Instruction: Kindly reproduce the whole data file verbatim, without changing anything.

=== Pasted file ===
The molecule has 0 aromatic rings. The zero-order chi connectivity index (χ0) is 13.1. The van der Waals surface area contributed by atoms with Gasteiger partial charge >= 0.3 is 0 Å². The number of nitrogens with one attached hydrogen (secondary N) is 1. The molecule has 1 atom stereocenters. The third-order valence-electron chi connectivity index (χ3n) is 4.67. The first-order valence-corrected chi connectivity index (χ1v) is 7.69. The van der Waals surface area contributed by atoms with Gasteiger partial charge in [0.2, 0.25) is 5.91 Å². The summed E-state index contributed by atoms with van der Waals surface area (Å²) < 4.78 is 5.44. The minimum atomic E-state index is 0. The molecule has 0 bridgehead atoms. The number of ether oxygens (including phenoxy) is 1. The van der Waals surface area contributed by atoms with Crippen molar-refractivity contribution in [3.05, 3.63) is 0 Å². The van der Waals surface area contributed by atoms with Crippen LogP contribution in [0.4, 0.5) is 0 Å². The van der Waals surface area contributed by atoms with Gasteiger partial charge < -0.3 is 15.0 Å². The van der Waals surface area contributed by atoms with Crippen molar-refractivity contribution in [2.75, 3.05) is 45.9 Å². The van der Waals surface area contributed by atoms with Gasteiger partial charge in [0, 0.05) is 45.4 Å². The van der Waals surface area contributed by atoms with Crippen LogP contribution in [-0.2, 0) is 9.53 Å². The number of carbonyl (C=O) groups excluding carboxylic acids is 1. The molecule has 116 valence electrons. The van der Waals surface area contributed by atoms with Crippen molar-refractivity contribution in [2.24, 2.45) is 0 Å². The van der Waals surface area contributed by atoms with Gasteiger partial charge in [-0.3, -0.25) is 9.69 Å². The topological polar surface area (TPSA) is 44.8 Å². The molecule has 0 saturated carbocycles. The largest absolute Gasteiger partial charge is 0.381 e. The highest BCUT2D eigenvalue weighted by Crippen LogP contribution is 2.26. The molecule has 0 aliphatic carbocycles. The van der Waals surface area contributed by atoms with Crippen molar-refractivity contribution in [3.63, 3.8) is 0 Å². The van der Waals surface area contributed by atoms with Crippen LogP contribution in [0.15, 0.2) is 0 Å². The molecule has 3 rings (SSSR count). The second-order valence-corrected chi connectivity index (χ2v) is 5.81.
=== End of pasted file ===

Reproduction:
The molecule has 0 aromatic rings. The zero-order chi connectivity index (χ0) is 13.1. The van der Waals surface area contributed by atoms with Gasteiger partial charge >= 0.3 is 0 Å². The number of nitrogens with one attached hydrogen (secondary N) is 1. The molecule has 1 atom stereocenters. The third-order valence-electron chi connectivity index (χ3n) is 4.67. The first-order valence-corrected chi connectivity index (χ1v) is 7.69. The van der Waals surface area contributed by atoms with Gasteiger partial charge in [0.2, 0.25) is 5.91 Å². The summed E-state index contributed by atoms with van der Waals surface area (Å²) < 4.78 is 5.44. The minimum atomic E-state index is 0. The molecule has 0 bridgehead atoms. The number of ether oxygens (including phenoxy) is 1. The van der Waals surface area contributed by atoms with Crippen molar-refractivity contribution in [3.05, 3.63) is 0 Å². The van der Waals surface area contributed by atoms with Crippen LogP contribution in [0.4, 0.5) is 0 Å². The van der Waals surface area contributed by atoms with Gasteiger partial charge < -0.3 is 15.0 Å². The van der Waals surface area contributed by atoms with Crippen molar-refractivity contribution in [2.75, 3.05) is 45.9 Å². The van der Waals surface area contributed by atoms with Gasteiger partial charge in [0, 0.05) is 45.4 Å². The van der Waals surface area contributed by atoms with Crippen LogP contribution in [-0.2, 0) is 9.53 Å². The number of carbonyl (C=O) groups excluding carboxylic acids is 1. The molecule has 116 valence electrons. The van der Waals surface area contributed by atoms with Crippen molar-refractivity contribution in [2.24, 2.45) is 0 Å². The van der Waals surface area contributed by atoms with Gasteiger partial charge in [-0.3, -0.25) is 9.69 Å². The topological polar surface area (TPSA) is 44.8 Å². The molecule has 0 saturated carbocycles. The largest absolute Gasteiger partial charge is 0.381 e. The highest BCUT2D eigenvalue weighted by Crippen LogP contribution is 2.26. The molecule has 0 aliphatic carbocycles. The van der Waals surface area contributed by atoms with Crippen molar-refractivity contribution in [3.63, 3.8) is 0 Å². The van der Waals surface area contributed by atoms with Crippen LogP contribution in [0.15, 0.2) is 0 Å². The molecule has 3 rings (SSSR count). The second-order valence-corrected chi connectivity index (χ2v) is 5.81.